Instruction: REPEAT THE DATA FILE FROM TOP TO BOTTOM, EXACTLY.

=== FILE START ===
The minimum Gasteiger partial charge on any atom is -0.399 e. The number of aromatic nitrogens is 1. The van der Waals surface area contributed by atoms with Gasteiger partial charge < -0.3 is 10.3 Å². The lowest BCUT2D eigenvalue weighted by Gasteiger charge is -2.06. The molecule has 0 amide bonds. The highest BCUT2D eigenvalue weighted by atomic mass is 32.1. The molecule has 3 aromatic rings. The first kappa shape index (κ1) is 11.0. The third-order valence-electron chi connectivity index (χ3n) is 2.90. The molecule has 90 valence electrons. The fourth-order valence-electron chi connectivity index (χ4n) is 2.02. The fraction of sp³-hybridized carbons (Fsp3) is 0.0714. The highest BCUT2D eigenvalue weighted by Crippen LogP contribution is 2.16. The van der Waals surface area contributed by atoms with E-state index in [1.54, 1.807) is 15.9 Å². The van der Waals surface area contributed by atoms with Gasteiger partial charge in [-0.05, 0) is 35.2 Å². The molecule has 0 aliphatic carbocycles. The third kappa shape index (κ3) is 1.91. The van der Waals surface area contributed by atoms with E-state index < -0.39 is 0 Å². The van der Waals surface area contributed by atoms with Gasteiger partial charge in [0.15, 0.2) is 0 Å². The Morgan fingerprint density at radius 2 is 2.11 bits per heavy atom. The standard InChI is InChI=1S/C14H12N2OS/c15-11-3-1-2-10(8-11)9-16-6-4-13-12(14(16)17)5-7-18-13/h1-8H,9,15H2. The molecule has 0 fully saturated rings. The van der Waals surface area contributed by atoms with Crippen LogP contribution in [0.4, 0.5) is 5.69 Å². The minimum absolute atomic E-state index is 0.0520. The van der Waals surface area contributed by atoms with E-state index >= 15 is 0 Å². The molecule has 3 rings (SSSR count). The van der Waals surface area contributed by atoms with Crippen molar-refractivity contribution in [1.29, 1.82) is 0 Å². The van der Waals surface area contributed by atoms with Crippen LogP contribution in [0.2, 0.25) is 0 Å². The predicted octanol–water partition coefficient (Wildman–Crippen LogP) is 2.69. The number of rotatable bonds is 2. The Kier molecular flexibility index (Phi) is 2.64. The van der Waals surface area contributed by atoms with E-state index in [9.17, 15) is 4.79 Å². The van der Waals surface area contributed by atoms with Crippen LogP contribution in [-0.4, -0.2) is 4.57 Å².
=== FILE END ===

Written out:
The minimum Gasteiger partial charge on any atom is -0.399 e. The number of aromatic nitrogens is 1. The van der Waals surface area contributed by atoms with Gasteiger partial charge < -0.3 is 10.3 Å². The lowest BCUT2D eigenvalue weighted by Gasteiger charge is -2.06. The molecule has 0 amide bonds. The highest BCUT2D eigenvalue weighted by atomic mass is 32.1. The molecule has 3 aromatic rings. The first kappa shape index (κ1) is 11.0. The third-order valence-electron chi connectivity index (χ3n) is 2.90. The molecule has 90 valence electrons. The fourth-order valence-electron chi connectivity index (χ4n) is 2.02. The fraction of sp³-hybridized carbons (Fsp3) is 0.0714. The highest BCUT2D eigenvalue weighted by Crippen LogP contribution is 2.16. The van der Waals surface area contributed by atoms with E-state index in [1.54, 1.807) is 15.9 Å². The van der Waals surface area contributed by atoms with Gasteiger partial charge in [-0.05, 0) is 35.2 Å². The molecule has 0 aliphatic carbocycles. The third kappa shape index (κ3) is 1.91. The van der Waals surface area contributed by atoms with E-state index < -0.39 is 0 Å². The van der Waals surface area contributed by atoms with Gasteiger partial charge in [0.15, 0.2) is 0 Å². The Morgan fingerprint density at radius 2 is 2.11 bits per heavy atom. The standard InChI is InChI=1S/C14H12N2OS/c15-11-3-1-2-10(8-11)9-16-6-4-13-12(14(16)17)5-7-18-13/h1-8H,9,15H2. The molecule has 0 fully saturated rings. The van der Waals surface area contributed by atoms with Crippen LogP contribution in [0.4, 0.5) is 5.69 Å². The minimum absolute atomic E-state index is 0.0520. The van der Waals surface area contributed by atoms with E-state index >= 15 is 0 Å². The molecule has 3 rings (SSSR count). The van der Waals surface area contributed by atoms with Crippen molar-refractivity contribution in [1.29, 1.82) is 0 Å². The van der Waals surface area contributed by atoms with Crippen LogP contribution in [0.2, 0.25) is 0 Å². The predicted octanol–water partition coefficient (Wildman–Crippen LogP) is 2.69. The number of rotatable bonds is 2. The Kier molecular flexibility index (Phi) is 2.64. The van der Waals surface area contributed by atoms with E-state index in [9.17, 15) is 4.79 Å². The van der Waals surface area contributed by atoms with Crippen LogP contribution in [-0.4, -0.2) is 4.57 Å².